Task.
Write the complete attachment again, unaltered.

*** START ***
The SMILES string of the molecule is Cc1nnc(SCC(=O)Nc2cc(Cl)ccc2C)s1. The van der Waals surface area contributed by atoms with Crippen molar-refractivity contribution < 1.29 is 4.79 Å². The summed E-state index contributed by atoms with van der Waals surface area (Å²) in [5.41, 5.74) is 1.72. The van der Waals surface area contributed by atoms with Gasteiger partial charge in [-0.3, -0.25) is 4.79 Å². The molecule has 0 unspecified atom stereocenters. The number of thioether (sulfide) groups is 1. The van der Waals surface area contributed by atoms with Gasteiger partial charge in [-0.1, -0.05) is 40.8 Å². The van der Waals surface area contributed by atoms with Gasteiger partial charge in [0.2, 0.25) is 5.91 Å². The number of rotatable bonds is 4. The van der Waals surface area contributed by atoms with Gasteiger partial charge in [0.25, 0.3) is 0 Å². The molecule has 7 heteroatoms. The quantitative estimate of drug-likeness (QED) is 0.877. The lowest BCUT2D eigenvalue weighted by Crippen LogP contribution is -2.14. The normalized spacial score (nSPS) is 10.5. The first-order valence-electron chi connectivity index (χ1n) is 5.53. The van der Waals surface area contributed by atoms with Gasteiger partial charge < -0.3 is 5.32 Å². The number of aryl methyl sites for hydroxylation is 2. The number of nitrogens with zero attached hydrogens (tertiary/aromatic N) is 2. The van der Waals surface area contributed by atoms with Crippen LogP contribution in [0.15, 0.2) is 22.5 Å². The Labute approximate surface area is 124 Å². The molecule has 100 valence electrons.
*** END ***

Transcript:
The SMILES string of the molecule is Cc1nnc(SCC(=O)Nc2cc(Cl)ccc2C)s1. The van der Waals surface area contributed by atoms with Crippen molar-refractivity contribution < 1.29 is 4.79 Å². The summed E-state index contributed by atoms with van der Waals surface area (Å²) in [5.41, 5.74) is 1.72. The van der Waals surface area contributed by atoms with Gasteiger partial charge in [-0.3, -0.25) is 4.79 Å². The molecule has 0 unspecified atom stereocenters. The number of thioether (sulfide) groups is 1. The van der Waals surface area contributed by atoms with Gasteiger partial charge in [-0.1, -0.05) is 40.8 Å². The van der Waals surface area contributed by atoms with Gasteiger partial charge in [0.2, 0.25) is 5.91 Å². The number of rotatable bonds is 4. The van der Waals surface area contributed by atoms with Gasteiger partial charge in [0.25, 0.3) is 0 Å². The molecule has 7 heteroatoms. The quantitative estimate of drug-likeness (QED) is 0.877. The lowest BCUT2D eigenvalue weighted by Crippen LogP contribution is -2.14. The normalized spacial score (nSPS) is 10.5. The first-order valence-electron chi connectivity index (χ1n) is 5.53. The van der Waals surface area contributed by atoms with Gasteiger partial charge < -0.3 is 5.32 Å². The number of aryl methyl sites for hydroxylation is 2. The number of nitrogens with zero attached hydrogens (tertiary/aromatic N) is 2. The van der Waals surface area contributed by atoms with Crippen LogP contribution in [0.15, 0.2) is 22.5 Å². The Labute approximate surface area is 124 Å². The molecule has 100 valence electrons.